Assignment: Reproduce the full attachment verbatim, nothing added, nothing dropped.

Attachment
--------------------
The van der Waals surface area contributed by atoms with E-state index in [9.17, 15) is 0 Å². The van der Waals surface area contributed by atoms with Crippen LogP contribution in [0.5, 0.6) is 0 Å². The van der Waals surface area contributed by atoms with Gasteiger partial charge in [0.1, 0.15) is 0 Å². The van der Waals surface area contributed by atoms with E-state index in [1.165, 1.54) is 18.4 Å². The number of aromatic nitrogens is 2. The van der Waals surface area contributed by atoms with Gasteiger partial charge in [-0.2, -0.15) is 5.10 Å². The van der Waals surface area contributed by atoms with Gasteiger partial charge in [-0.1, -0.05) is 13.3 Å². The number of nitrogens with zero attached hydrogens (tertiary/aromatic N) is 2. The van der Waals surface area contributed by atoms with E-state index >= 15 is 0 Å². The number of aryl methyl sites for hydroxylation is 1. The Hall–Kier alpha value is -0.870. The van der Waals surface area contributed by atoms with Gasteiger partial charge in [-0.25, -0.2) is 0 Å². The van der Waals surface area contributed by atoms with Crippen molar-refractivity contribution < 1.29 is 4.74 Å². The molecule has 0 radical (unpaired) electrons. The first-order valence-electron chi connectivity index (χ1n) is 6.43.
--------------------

The van der Waals surface area contributed by atoms with E-state index in [9.17, 15) is 0 Å². The van der Waals surface area contributed by atoms with Crippen LogP contribution in [0.5, 0.6) is 0 Å². The van der Waals surface area contributed by atoms with Gasteiger partial charge in [0.1, 0.15) is 0 Å². The van der Waals surface area contributed by atoms with E-state index in [1.165, 1.54) is 18.4 Å². The number of aromatic nitrogens is 2. The van der Waals surface area contributed by atoms with Gasteiger partial charge in [-0.2, -0.15) is 5.10 Å². The van der Waals surface area contributed by atoms with Gasteiger partial charge in [-0.1, -0.05) is 13.3 Å². The number of nitrogens with zero attached hydrogens (tertiary/aromatic N) is 2. The van der Waals surface area contributed by atoms with E-state index >= 15 is 0 Å². The number of aryl methyl sites for hydroxylation is 1. The Hall–Kier alpha value is -0.870. The van der Waals surface area contributed by atoms with Gasteiger partial charge in [-0.25, -0.2) is 0 Å². The van der Waals surface area contributed by atoms with Crippen molar-refractivity contribution < 1.29 is 4.74 Å². The molecule has 0 radical (unpaired) electrons. The first-order valence-electron chi connectivity index (χ1n) is 6.43.